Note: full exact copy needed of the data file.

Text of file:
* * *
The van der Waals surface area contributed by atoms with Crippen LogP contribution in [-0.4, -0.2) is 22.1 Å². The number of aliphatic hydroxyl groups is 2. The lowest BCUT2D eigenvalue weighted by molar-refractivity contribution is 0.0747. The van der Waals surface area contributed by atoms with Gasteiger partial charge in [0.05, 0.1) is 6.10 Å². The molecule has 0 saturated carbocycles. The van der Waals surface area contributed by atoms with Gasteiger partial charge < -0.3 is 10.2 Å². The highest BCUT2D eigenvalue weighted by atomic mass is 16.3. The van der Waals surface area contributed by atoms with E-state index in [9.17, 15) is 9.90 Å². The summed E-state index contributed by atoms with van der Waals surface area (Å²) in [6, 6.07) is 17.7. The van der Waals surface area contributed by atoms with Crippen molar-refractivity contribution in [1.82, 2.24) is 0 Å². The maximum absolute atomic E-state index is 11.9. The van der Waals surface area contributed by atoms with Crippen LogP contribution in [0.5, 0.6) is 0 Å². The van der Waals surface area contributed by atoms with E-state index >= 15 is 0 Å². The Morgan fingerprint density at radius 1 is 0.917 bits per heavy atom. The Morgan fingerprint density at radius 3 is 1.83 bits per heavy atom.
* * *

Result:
The van der Waals surface area contributed by atoms with Crippen LogP contribution in [-0.4, -0.2) is 22.1 Å². The number of aliphatic hydroxyl groups is 2. The lowest BCUT2D eigenvalue weighted by molar-refractivity contribution is 0.0747. The van der Waals surface area contributed by atoms with Gasteiger partial charge in [0.05, 0.1) is 6.10 Å². The molecule has 0 saturated carbocycles. The van der Waals surface area contributed by atoms with Gasteiger partial charge < -0.3 is 10.2 Å². The highest BCUT2D eigenvalue weighted by atomic mass is 16.3. The van der Waals surface area contributed by atoms with E-state index in [9.17, 15) is 9.90 Å². The summed E-state index contributed by atoms with van der Waals surface area (Å²) in [6, 6.07) is 17.7. The van der Waals surface area contributed by atoms with Crippen molar-refractivity contribution in [1.82, 2.24) is 0 Å². The maximum absolute atomic E-state index is 11.9. The van der Waals surface area contributed by atoms with Crippen LogP contribution in [0.5, 0.6) is 0 Å². The van der Waals surface area contributed by atoms with E-state index >= 15 is 0 Å². The Morgan fingerprint density at radius 1 is 0.917 bits per heavy atom. The Morgan fingerprint density at radius 3 is 1.83 bits per heavy atom.